Yes.  The Pandemic Unemployment Assistance program (PUA) expands unemployment benefits to workers, including independent contractors and self-employed individuals, who are unemployed or partially unemployed as a result of the coronavirus pandemic. See our PUA FAQ here for details. Additionally, if you were previously an employee instead of an independent contractor, or have a side job where you are an employee, you may be eligible for unemployment benefits from the State of California if your employer paid taxes for such benefits. Our PUA FAQ has information on how to apply for these UI benefits as well.

Relief for Brokers as Employers

C.A.R has provided detailed Guidance for Employers on brokers’ responsibilities to their administrative employees and independent contractor agents. The information below focuses on the financial assistance available to brokers and other employers as they bear the cost of those responsibilities, as well as try to maintain their brokerages’ financial stability.

 

Are there resources available to help me offset the cost of providing my employees with paid sick leave and paid family leave?

Yes. Under the FFCRA, employers with less than 500 employees were required to provide (1) two weeks of paid sick leave to eligible employees who are impacted by COVID-19, and (2) 10 weeks of paid family leave to employees who are unable to work because they need to care for a child whose school or place of care has closed due to COVID-19. Employers subject to these provisions of the FFCRA were eligible to receive tax credits to offset the cost of providing the paid sick or family leave.  The FFCRA’s mandatory paid leave requirements expired on December 31, 2020, thus eliminating covered employers’ obligation to provide paid sick and family leave.  However, the CARES Act II gave employers the option to provide such paid leave and extended the tax credits to available to employers through March 31, 2021. 

The American Rescue Plan has further extended these tax credits through September 30, 2021.  According to the IRS, such employers should report their total qualified leave wages and related credits for each quarter on their federal employment tax returns, usually on Form 941, Employer’s Quarterly Federal Tax Return. More information about employer tax credits for providing COVID-19-related paid leave can be found here: https://www.irs.gov/newsroom/covid-19-related-tax-credits-for-required-paid-leave-provided-by-small-and-midsize-businesses-faqs.

 

Are there any other tax-related benefits offered to employers during the COVID-19 pandemic?

Yes. Under the first CARES Act, employers had the option to defer the employer’s portion of Social Security taxes on payroll through December 31, 2020.  The deferred taxes would then be paid over two years, half by the end of 2021 and the rest by the end of 2022.  More information can also be found here: https://www.irs.gov/newsroom/deferral-of-employment-tax-deposits-and-payments-through-december-31-2020.  This deferral option expired at the end of 2020 and is no longer available.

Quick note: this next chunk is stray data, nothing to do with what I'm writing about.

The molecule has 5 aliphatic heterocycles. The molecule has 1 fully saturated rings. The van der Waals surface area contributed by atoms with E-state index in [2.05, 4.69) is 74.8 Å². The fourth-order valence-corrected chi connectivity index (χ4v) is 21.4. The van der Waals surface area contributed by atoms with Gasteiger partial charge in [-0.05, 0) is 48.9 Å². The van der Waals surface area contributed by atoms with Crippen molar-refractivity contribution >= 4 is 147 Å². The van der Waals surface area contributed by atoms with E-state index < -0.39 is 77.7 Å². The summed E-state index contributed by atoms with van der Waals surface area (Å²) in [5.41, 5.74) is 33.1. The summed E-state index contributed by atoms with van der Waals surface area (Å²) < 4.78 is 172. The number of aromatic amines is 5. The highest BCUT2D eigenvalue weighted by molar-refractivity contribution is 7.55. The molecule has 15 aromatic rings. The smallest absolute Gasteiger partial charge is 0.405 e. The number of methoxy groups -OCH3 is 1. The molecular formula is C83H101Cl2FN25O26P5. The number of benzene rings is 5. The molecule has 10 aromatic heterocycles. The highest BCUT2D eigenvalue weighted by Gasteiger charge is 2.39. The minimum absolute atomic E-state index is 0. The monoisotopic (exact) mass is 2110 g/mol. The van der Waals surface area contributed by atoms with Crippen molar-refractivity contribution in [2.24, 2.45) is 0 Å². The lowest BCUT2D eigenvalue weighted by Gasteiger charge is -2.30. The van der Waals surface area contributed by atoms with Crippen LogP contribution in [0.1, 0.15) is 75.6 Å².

Additionally, during the pandemic, federal legislation has provided for a refundable tax credit against employer payroll taxes for eligible employers that are impacted by COVID-19 but retain their employees.  For 2020, the CARES Act provided that in order to qualify for the employee retention credit, (1) an employer’s business must be fully or partially suspended to due to a governmental order relating to COVID-19, or (2) the employer’s gross receipts for a calendar quarter must be below 50% of the corresponding quarter from 2019.  The tax credit would be 50% of up to $10,000 in eligible wages per employee.  Note that while the CARES Act prohibited borrowers of PPP loans from claiming the employee retention credit, this was subsequently changed to allow PPP borrowers to claim the credit except with respect to wages taken into account in connection with an application for PPP forgiveness.  The IRS has issued guidance on how to calculate qualified wages here: https://www.irs.gov/pub/irs-drop/n-21-20.pdf.

The employee retention credit has been extended through 2021.  The CARES Act II extended the credit from January 1, 2021 through June 30, 2021 and expanded it in a couple of significant ways, namely: (1) the threshold for gross receipts must be below 80%, instead of 50%, of the corresponding quarter from 2019, and (2) the tax credit was increased to 70% of up to $10,000 in eligible wages per employee per quarter.  The American Rescue Plan Act extends the employee retention tax credit from July 1, 2021 through December 31, 2021 with the same gross receipt threshold and tax credit amount as the CARES Act II.